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Prologue Demo Available!

Hello, all!

Soma Union has been in development for almost a year now, but I'm happy to say that the demo version is finally here! This build will take Zero and their friends through the entire prologue of the story, which covers both the first dungeon and the early scenes aboard the Starship Virtue. You'll get to experience the new role system first-hand and meet new and familiar faces! Altogether, the demo should take roughly 25-30 minutes to finish.

A couple of things to note about this demo:

- I am working to ensure that save files from this demo will be compatible with the final game: so far so good! But I will keep everyone updated if something changes in the future.
The ability to turn off battle animations in the options menu is currently disabled. I am still in the process of sorting out a plugin conflict that is causing this to function incorrectly. Sorry in advance! UPDATE: Fixed in v1.0.1.

As always, thank you all so much for following this project. Any feedback, bug reports, and suggestions are always appreciated to help make Soma Union the best game that it can be.

Have a blast!

Progress Report

Dev Log #6: May Report

Hey all! Just a short update for the month of May.

With all the extra time I have had to work on the game, the last couple of months have proven to be quite productive! Lets take a look at the chart first and foremost.

With the exception of a couple of short scenes, Area 4 (Lamp Land) is now effectively done. This proved to be one of the most asset-intensive areas I had planned for the game, with three separate tilesets as well as two fun* minigames to help break up the flow of combat. Once the finishing touches on Area 4 are completed, I'll be preparing to move onto Area 5 to round out the rest of Chapter 2.

Though the chart above may indicate that we're just under halfway in development, this also doesn't account for all of the time spent building the game's systems, UI, and other groundwork that constituted the first 3-4 months of development. I can confidently say that Soma Union's development is now past the halfway point! So thank you to everyone who has followed the project up to this big milestone.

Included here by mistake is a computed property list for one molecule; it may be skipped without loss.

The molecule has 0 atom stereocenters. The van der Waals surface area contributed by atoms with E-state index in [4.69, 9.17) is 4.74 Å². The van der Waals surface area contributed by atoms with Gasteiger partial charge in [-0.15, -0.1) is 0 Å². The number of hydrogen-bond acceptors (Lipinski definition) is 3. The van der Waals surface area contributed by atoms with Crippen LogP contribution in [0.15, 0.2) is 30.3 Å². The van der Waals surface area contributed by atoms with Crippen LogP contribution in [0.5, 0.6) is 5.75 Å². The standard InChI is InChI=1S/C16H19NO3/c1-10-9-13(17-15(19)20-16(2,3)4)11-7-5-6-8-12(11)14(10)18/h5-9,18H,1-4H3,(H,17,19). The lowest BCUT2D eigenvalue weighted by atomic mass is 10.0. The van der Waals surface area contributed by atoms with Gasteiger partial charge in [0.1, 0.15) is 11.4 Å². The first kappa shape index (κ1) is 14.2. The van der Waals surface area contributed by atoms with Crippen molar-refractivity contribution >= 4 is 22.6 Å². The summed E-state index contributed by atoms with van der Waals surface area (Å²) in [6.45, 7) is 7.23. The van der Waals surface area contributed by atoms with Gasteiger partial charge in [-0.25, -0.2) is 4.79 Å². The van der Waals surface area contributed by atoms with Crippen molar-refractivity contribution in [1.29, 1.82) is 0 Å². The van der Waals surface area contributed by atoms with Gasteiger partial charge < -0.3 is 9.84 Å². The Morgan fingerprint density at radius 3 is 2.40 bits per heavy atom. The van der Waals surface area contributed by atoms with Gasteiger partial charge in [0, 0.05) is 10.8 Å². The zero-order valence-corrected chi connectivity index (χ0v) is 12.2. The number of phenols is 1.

And a huge shoutout to SpecialAgentApe, whose tracks are once again truly bringing this game to life. You can check out some of the tracks he's provided on the game's Media Page.

It's hard to believe that Soma Union has already been in development for 10 months: roughly the development time for the original version of Soma Spirits. Compared to the first game, Soma Union is shaping up to be quite the undertaking. And I hope to see it through to the end!

Keep on the lookout for more updates, and be sure to follow the Torch60 Twitter for the occasional update as well!

Chunky Kong is owned by Nintendo and is absolutely not in this game.

Progress Report

Dev Log #5: March Report

Hello all!

I'm sure it's been quite a month for everyone, and it's been a fairly productive month for Soma Union's development. I can't really say why without mentioning the big elephant in the room, so yes: current events in the world have left me with considerably more time to work on the game. While I haven't been able to dedicate every waking moment I have to working on the game, I've been able to take out a large chunk of Chapter 2 over the past few weeks.

I picked today specifically to report this progress log, as today would have been my soft deadline to have Chapter 1 finished. Look like I'm still considerably ahead of schedule!

The good news is that I now know exactly the pacing that I need Soma Union's story to be at, and which major events happen at what points of the adventure. The other - I wouldn't call it BAD - news is that this means I had to make my chart just a bit longer, to include three shorter, combat-free areas of the story that feature a second playable character and covers story aspects that tie heavily into the main cast's adventure.

Below is the new, updated chart!

Unfortunately, since these three interludes are a bit too spoilery to show off for the time being, I won't be able to share any new screenshots or footage until I move onto Area 4.

On the bright side, I think Area 4 will be the dungeon that is the most in spirit with Soma Spirits' sense of style and humor, so please look forward to it! I will hopefully have more of it to show before long.

Progress Report

Dev Log #4: Chapter 1 Complete! The first big milestone!

I still can't believe it's already been 8 months since development started, but I can finally say that we've hit the first major milestone of development: All of the content up through Chapter 1 is content-complete and I already found two bugs damn it! Though the chart above is not completely to scale on the game's estimated length, this is about 1/3rd of the total game.

Amazingly, it seems like my quest to make the game roughly the same length as Soma Spirits is proving tricky, as my play tests are already averaging about 2/3rds of what Soma Spirits in its entirety was, and it's a safe bet that this game will be a noticeably longer. So please look forward to it!

So what's up next?

Well, to prevent the major burnout that happened with Crescent Prism, I think it's time to kick back for a couple of weeks and give myself some breathing room. I'll likely pick development back up around late March, and then dive into developing Chapter 2.

As always, thank you all so much for following this project! I hope you will all enjoy Soma Union when it is done. Here's a bonus screenshot reminding you to take care of yourselves, too.